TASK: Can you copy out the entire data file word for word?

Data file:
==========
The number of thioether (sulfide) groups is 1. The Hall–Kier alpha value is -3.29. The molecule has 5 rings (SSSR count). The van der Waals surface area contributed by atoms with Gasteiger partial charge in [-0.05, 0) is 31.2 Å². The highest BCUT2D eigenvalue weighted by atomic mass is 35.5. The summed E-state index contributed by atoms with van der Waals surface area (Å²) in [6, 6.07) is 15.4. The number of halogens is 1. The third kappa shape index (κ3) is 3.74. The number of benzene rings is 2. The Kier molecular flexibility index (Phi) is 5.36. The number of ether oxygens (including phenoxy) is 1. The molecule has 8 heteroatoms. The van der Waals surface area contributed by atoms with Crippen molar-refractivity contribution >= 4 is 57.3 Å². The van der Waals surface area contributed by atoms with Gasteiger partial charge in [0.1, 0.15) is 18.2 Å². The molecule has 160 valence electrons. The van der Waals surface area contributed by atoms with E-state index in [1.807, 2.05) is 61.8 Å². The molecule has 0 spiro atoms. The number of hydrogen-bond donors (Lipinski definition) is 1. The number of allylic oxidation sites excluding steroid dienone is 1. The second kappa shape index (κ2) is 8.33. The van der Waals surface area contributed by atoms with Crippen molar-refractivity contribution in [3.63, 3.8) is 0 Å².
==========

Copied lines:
The number of thioether (sulfide) groups is 1. The Hall–Kier alpha value is -3.29. The molecule has 5 rings (SSSR count). The van der Waals surface area contributed by atoms with Gasteiger partial charge in [-0.05, 0) is 31.2 Å². The highest BCUT2D eigenvalue weighted by atomic mass is 35.5. The summed E-state index contributed by atoms with van der Waals surface area (Å²) in [6, 6.07) is 15.4. The number of halogens is 1. The third kappa shape index (κ3) is 3.74. The number of benzene rings is 2. The Kier molecular flexibility index (Phi) is 5.36. The number of ether oxygens (including phenoxy) is 1. The molecule has 8 heteroatoms. The van der Waals surface area contributed by atoms with Crippen molar-refractivity contribution >= 4 is 57.3 Å². The van der Waals surface area contributed by atoms with Gasteiger partial charge in [0.1, 0.15) is 18.2 Å². The molecule has 160 valence electrons. The van der Waals surface area contributed by atoms with E-state index in [1.807, 2.05) is 61.8 Å². The molecule has 0 spiro atoms. The number of hydrogen-bond donors (Lipinski definition) is 1. The number of allylic oxidation sites excluding steroid dienone is 1. The second kappa shape index (κ2) is 8.33. The van der Waals surface area contributed by atoms with Crippen molar-refractivity contribution in [3.63, 3.8) is 0 Å².